Lines blurring between private label and national brands?

Posted by Daniel Palmer on 4th May 2009

Tough economic times have certainly been a boon for private label foods and beverages, but according to The NPD Group, a leading market research company, private label usage has been growing over the last decade and among all financial demographics.

According to a new NPD report from America, Private Label Perceptions, Usage Patterns, & Intentions, last year, 24 per cent of all food and beverages served in homes were store brands, up from 18 per cent in 1999. In Australia, it is a similar story, with private label now commanding a market share of around 23 per cent and continuing to outpace the growth of national brands (it had done so in 22 of the past 23 quarters to August ’08, according to Nielsen data).

“There is no question that private label foods have become an integral part of American life,” suggests Harry Balzer, Chief Industry Analyst at NPD and author of Eating Patterns in America. “Furthermore, we do not hide private label foods as an ingredient or as an additive to another dish. Today over half of all store brand food eatings are the end dish.”

In all, 97 per cent of households have purchased private label and 54% now purchase private label goods as an end dish. Private label products are also used as ingredients (26%), additives (18%) or as cooking aids (2%).

Price and value are the chief reasons why consumers purchase private label or store brands, according to the NPD survey of grocery shoppers, but most respondents also feel that the quality of store brands is often equal to, or in some cases better than, name brands.

Users of private label foods and beverages span all income levels and demographic profiles, with the survey discovering that the percentage of food servings from private label was 30% amongst households with income of less than US$30,000, 37% amongst households with income of $30,000-$69,000 and 33% for households with more than $70,000 in annual income.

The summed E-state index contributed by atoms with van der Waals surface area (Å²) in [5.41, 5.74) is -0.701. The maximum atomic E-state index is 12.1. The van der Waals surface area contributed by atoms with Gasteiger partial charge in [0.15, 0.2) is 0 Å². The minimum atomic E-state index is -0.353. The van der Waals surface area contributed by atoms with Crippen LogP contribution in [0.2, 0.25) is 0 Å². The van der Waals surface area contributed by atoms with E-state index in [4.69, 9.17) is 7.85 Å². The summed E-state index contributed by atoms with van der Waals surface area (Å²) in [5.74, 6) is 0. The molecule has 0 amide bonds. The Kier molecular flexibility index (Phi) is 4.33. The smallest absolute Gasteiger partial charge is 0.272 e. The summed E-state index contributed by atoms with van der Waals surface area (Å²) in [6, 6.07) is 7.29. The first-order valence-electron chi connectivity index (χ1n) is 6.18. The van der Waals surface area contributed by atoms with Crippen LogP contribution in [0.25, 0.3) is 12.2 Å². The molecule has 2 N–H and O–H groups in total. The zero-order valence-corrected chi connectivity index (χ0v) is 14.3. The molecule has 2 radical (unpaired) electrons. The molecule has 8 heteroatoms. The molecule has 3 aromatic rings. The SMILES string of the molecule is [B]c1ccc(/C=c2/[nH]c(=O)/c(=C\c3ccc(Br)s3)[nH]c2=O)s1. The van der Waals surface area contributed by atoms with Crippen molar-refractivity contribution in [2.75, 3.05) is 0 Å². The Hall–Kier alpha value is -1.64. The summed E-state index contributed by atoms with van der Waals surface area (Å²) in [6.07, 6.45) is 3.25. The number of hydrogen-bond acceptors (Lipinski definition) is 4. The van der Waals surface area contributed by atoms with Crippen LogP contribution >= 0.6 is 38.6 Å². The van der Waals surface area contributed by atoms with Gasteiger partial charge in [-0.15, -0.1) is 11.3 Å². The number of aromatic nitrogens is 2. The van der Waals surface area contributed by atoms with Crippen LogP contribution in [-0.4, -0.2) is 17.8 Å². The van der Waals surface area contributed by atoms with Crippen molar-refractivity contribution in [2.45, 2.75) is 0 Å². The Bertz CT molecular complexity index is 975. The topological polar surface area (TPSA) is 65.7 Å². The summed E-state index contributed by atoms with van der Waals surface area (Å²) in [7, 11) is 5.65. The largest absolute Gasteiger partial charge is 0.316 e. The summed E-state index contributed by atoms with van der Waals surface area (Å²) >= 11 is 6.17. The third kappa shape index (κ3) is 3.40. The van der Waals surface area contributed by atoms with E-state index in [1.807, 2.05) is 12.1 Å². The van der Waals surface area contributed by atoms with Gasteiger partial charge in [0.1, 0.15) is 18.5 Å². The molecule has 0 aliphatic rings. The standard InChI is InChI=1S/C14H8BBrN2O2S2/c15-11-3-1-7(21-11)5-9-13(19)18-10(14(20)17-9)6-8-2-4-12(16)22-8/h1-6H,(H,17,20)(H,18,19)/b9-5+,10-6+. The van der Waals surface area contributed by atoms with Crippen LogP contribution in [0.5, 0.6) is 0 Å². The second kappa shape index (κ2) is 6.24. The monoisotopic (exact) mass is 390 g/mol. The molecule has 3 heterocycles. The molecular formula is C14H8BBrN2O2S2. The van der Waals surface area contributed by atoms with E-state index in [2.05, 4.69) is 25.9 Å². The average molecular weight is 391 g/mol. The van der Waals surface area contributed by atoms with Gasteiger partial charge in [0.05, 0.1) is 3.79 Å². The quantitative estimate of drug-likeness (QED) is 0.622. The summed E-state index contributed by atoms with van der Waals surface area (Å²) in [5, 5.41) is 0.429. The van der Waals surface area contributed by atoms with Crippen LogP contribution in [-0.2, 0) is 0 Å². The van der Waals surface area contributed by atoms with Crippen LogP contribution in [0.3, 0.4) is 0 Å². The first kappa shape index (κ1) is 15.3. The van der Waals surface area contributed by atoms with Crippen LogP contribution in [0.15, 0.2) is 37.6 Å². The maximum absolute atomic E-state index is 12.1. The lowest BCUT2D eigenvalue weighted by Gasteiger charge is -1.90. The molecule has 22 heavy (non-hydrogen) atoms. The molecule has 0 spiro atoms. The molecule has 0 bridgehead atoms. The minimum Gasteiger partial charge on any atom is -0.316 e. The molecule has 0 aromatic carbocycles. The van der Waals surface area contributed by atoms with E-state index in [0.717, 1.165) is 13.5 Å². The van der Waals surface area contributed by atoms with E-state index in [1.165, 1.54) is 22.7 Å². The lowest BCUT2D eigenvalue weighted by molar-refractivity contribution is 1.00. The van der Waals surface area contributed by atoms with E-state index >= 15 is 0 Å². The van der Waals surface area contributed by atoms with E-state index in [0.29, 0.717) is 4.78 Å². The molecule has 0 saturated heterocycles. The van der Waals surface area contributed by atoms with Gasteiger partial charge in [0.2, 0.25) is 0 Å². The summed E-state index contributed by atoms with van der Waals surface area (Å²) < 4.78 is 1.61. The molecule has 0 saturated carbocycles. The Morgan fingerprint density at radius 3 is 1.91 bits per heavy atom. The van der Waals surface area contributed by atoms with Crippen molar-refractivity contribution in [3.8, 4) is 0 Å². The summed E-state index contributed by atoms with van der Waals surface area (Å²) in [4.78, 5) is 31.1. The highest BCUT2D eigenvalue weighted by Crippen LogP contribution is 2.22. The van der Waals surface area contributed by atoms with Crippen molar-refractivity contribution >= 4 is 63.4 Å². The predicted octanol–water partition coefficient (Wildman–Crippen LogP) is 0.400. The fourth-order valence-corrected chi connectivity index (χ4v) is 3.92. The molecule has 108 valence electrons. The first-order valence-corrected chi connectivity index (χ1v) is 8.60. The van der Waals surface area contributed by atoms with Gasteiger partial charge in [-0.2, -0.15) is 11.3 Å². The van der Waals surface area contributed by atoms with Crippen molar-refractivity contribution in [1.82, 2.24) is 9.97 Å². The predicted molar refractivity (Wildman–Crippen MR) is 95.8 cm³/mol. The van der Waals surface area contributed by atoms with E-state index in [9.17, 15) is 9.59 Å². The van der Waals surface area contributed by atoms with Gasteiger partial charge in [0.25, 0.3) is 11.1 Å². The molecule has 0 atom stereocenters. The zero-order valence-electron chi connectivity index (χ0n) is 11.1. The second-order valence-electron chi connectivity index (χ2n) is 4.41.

“The bottom line is that private label foods can offer great value to budget-minded consumers. If a consumer is working with less disposable income, stretching the food dollar and finding value will naturally gain importance,” Dori Hickey, Director of Product Management at NPD, said.

A proliferation of private label goods around the world has been evident over the last decade and the look of products has come a long way from the generic home brand products often seen in the 80s and 90s. And, with the attempts to turn private label products into brands in their own right, the contrast with national brands is on the wane, according to Ms Hickey.

“Name brand and private label marketers will each need to focus on differentiating their products while finding ways to effectively address consumer needs, as the lines between the two are blurring in the minds of consumers,” she explained.